> > >
                > > >
                > > >
                > > >
                > > >
                > >
                > >
                > >
                > >
                >
              • vrsculptor@hotmail.com
                Fernando, Thanks! Just bought some. I hope its not too thin to etch. Roger
                Message 8 of 29 , May 27, 2011
                  Fernando,
                  Thanks! Just bought some. I hope its not too thin to etch.

                  Roger

                  --- In diy_3d_printing_and_fabrication@yahoogroups.com, Spacecaptain <spacecaptain@...> wrote:
                  >
                  > Isn't this it?:
                  >
                  > http://cgi.ebay.co.uk/DuPont-FEP-Film-1-mil-thick-12-W-x-24-L-Longer-/320186922795
                  >
                  > DuPont "FEP" Film; 1 mil thick; 12" W x 24" L, & Longer
                  >
                • vrsculptor@hotmail.com
                  Hi Paolo, Your concern is legitimate. I have given the size issue some thought and these are my conclusions. I have nothing to back any of this up and could be
                  Message 9 of 29 , May 27, 2011
                    Hi Paolo,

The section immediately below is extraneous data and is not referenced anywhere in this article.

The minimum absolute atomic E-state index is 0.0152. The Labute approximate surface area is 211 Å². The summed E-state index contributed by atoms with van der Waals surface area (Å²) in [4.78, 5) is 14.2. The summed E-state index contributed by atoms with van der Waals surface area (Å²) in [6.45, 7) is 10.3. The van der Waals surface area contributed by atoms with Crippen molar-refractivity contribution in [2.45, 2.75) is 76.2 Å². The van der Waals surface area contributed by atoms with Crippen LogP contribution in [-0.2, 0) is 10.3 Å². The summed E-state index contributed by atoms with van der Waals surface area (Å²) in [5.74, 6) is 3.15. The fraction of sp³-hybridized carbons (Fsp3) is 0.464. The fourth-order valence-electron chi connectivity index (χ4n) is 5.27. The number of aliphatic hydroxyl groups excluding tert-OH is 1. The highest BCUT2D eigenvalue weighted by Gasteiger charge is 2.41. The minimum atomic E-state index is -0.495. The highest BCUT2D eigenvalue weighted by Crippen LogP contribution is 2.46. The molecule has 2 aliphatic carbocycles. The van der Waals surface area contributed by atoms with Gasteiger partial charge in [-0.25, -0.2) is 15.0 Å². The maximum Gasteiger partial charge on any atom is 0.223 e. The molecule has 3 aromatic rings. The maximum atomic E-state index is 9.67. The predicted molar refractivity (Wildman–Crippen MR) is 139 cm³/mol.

Your concern is legitimate. I have given the size issue some thought and these are my conclusions. I have nothing to back any of this up and could be totally wrong.

                    On bottom up modeling the build tray never bears the weight of the model. The weight is totally on the Z axis slide.

                    The model size with a DLP projector is limited in the X/Y dimension by projector resolution. ZCorp systems print at (theoretical, no where near this because of bleed) 600 DPI. Using round numbers a DLP projector at SVGA has a little better than 1200x750 resolution. At 600 DPI this would give a model size of 2" by 1" and a fraction. At a more reasonable 200 DPI the model size is 6" by around 3.75". At 100 DPI you could double that. I don't see me printing large parts in one pass. I can see gluing many small pieces together to build a large assembly.

                    I am never going to deal with models with a very large X/Y cross section unless we find some clever way to shift the projector around in the X/Y plane. I think that at this point that is beyond the pale.